In A Nutshell
Visitors to the Japanese city of Nagoro are greeted by a strange sight. There are only a few people who still live in the town, but at a glance, it’s full of figures working in the fields, fishing, and waiting for the buses. Those figures are life-size dolls, though, created by one of the town’s few remaining residents, Ayano Tsukimi. It’s not just a matter of the dolls populating the town, either—each one represents a person that has died or left, and each one sits in a place that was special to them while they were there.
Note: The dolls are similar to the one pictured above, although we could not obtain rights to pictures of the actual dolls. Links below.
The Whole Bushel
The Japanese city of Nagoro is a dying one. Never a bustling metropolis, it was still, nevertheless, not that long ago that it was the home of a factory, workers, and families who were able to make a living surrounded by the breathtakingly beautiful Japanese countryside. But the factory closed, and the people started to die.
Ayano Tsukimi moved back to the town after spending some time in Osaka. When she returned, the city was already in a sad state. She says that she didn’t have that much to do, so she started trying to plant a garden. When the garden failed, she made her first scarecrow, in the image of her deceased father, hoping that his image would look over the crops and the garden there.
He was the first of many, many dolls.
To date, she’s made more than 350 of the scarecrow-dolls, all in the shape and image of someone from the town who has died or moved away. She dresses them, makes sure they have a facial expression that’s appropriate to who they were, and then places them around the town in locations that had special meaning to each of them.
Some relax on park benches while some are perched in trees, holding the rifles they once hunted with. Others sit beside the river with their wellies and their fishing poles. Couples sit, holding hands outside the homes where they once raised families.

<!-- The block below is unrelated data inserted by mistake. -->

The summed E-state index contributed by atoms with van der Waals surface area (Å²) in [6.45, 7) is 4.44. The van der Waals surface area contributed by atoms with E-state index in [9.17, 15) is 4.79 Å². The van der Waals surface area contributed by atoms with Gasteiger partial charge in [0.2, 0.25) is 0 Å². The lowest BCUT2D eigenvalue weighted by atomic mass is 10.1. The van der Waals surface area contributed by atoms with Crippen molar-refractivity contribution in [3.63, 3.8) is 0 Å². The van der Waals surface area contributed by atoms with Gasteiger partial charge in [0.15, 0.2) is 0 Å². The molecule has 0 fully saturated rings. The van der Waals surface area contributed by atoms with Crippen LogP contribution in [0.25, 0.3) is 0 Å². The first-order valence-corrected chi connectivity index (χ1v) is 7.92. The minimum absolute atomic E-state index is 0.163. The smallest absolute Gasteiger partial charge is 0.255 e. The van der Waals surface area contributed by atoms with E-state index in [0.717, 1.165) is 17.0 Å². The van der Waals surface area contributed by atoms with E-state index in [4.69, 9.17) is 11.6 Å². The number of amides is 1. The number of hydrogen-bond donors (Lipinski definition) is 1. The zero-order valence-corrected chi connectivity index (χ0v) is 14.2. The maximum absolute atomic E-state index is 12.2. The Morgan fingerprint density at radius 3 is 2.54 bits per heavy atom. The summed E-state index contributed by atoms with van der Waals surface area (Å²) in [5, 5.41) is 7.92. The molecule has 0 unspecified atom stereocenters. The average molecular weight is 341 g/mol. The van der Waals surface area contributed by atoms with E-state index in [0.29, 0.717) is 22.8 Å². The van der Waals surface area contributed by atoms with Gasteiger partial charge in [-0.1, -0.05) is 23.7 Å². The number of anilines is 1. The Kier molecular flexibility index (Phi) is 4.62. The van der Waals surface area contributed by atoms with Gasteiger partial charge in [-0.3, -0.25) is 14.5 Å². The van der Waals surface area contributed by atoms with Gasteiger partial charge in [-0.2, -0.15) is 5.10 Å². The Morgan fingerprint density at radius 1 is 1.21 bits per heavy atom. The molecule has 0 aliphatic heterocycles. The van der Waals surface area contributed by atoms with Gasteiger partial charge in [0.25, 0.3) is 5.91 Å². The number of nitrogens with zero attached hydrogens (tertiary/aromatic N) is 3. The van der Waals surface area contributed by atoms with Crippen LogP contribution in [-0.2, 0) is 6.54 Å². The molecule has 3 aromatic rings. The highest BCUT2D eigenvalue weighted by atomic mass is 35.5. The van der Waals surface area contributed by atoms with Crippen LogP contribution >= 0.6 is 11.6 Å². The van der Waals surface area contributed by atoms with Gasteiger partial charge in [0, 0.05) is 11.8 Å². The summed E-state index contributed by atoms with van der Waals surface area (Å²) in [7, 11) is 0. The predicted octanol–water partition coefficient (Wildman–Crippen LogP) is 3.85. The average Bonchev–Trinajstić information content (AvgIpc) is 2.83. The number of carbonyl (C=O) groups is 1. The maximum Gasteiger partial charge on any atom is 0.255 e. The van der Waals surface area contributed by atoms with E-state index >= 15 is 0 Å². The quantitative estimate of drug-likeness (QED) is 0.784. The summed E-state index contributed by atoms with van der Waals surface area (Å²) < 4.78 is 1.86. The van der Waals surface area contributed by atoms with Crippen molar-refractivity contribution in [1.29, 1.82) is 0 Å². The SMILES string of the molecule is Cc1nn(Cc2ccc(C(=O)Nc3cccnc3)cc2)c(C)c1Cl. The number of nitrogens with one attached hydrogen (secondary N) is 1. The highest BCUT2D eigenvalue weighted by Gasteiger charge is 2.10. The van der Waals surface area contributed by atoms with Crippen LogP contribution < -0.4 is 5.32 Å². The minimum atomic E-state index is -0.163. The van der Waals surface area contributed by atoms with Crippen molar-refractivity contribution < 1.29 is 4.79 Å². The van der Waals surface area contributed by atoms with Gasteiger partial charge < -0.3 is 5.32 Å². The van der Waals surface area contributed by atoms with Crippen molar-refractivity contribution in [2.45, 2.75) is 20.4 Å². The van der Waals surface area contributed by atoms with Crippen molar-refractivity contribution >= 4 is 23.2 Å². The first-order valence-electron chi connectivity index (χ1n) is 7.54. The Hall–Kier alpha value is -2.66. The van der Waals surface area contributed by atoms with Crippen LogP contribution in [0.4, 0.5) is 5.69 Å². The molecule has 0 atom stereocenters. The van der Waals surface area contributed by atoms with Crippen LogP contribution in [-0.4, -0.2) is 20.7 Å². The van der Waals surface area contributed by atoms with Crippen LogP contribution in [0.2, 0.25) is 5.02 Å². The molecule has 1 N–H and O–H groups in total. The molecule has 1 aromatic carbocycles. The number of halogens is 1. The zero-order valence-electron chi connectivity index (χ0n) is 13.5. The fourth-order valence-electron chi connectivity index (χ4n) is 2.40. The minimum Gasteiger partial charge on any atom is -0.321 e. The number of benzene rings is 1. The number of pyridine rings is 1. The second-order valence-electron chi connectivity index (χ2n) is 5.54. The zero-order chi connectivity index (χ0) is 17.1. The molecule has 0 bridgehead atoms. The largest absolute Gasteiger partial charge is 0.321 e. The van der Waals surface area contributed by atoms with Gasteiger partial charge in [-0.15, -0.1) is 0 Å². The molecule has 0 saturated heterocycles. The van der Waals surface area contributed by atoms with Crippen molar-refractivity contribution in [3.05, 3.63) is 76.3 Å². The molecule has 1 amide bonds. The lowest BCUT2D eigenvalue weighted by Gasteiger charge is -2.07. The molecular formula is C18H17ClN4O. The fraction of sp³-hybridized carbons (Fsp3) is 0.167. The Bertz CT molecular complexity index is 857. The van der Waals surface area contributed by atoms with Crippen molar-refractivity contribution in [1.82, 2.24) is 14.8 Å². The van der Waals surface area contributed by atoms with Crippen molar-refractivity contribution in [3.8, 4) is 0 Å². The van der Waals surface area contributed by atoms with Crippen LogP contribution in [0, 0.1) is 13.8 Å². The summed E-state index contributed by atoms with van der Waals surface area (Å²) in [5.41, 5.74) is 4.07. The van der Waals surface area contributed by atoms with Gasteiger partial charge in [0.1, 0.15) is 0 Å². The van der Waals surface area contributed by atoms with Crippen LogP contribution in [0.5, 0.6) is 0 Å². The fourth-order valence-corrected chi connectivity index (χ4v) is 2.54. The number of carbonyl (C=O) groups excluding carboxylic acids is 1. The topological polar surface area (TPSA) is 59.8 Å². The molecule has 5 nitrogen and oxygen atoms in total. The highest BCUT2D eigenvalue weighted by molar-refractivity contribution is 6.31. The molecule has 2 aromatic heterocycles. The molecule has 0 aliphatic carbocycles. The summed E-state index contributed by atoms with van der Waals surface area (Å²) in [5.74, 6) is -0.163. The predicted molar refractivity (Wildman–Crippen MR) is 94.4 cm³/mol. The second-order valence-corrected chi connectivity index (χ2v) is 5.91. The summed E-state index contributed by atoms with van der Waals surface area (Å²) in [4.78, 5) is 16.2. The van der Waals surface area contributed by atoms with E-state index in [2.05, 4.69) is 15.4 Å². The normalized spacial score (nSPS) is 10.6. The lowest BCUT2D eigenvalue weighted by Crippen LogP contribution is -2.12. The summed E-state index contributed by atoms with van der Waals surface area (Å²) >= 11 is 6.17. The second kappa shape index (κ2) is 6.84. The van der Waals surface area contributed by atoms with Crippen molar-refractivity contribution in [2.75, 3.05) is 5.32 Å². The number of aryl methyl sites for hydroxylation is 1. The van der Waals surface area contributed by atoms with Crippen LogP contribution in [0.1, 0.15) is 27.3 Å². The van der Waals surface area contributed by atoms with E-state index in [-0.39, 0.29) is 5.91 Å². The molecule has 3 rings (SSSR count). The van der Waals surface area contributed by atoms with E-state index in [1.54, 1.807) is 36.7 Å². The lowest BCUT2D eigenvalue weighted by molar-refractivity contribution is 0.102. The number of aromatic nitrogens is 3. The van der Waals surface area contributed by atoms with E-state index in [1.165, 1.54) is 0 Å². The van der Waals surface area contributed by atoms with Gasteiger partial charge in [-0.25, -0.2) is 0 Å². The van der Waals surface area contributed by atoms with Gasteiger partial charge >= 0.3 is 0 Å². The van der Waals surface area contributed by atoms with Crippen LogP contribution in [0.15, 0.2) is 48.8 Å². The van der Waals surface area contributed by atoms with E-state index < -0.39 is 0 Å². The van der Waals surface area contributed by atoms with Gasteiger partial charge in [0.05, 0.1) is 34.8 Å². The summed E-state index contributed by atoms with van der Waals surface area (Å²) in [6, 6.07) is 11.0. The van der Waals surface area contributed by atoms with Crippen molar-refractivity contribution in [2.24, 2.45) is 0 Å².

The town’s buildings are now populated with dolls as well. The school, shut down years ago, once had students and teachers and a principal—humans that lived and breathed and learned. Today, a doll sits at the teacher’s desk, in front of a blackboard filled with writing and lessons. Dolls sit at the students’ desk, some holding pencils, some with books open in front of them, some with their homework halfway done. Some stand in the hallway, waiting between classes, while the principal watches over his students.
Eventually, she saw that there was interest in the dolls. People would come and take pictures of them as they sat in the fields, tending crops that no longer grew, or watching the fish pass by in the rivers.
The dolls only last for about three years, and Tsukimi has already made one for herself. She’s not afraid to die, she says, and she knows that, should something happen to her, the chances are good that she would die before making it to the nearest hospital. In the meantime, though, she tends to her dolls.
The dolls in the village are the result of a decade of work, and Tsukimi says she’ll keep making them, in spite of the mixed reaction she gets from those who come to visit her valley.
She wonders if there will come a day when she is the only one left, surrounded by nothing more than the dolls she made to remember the people that once walked the streets.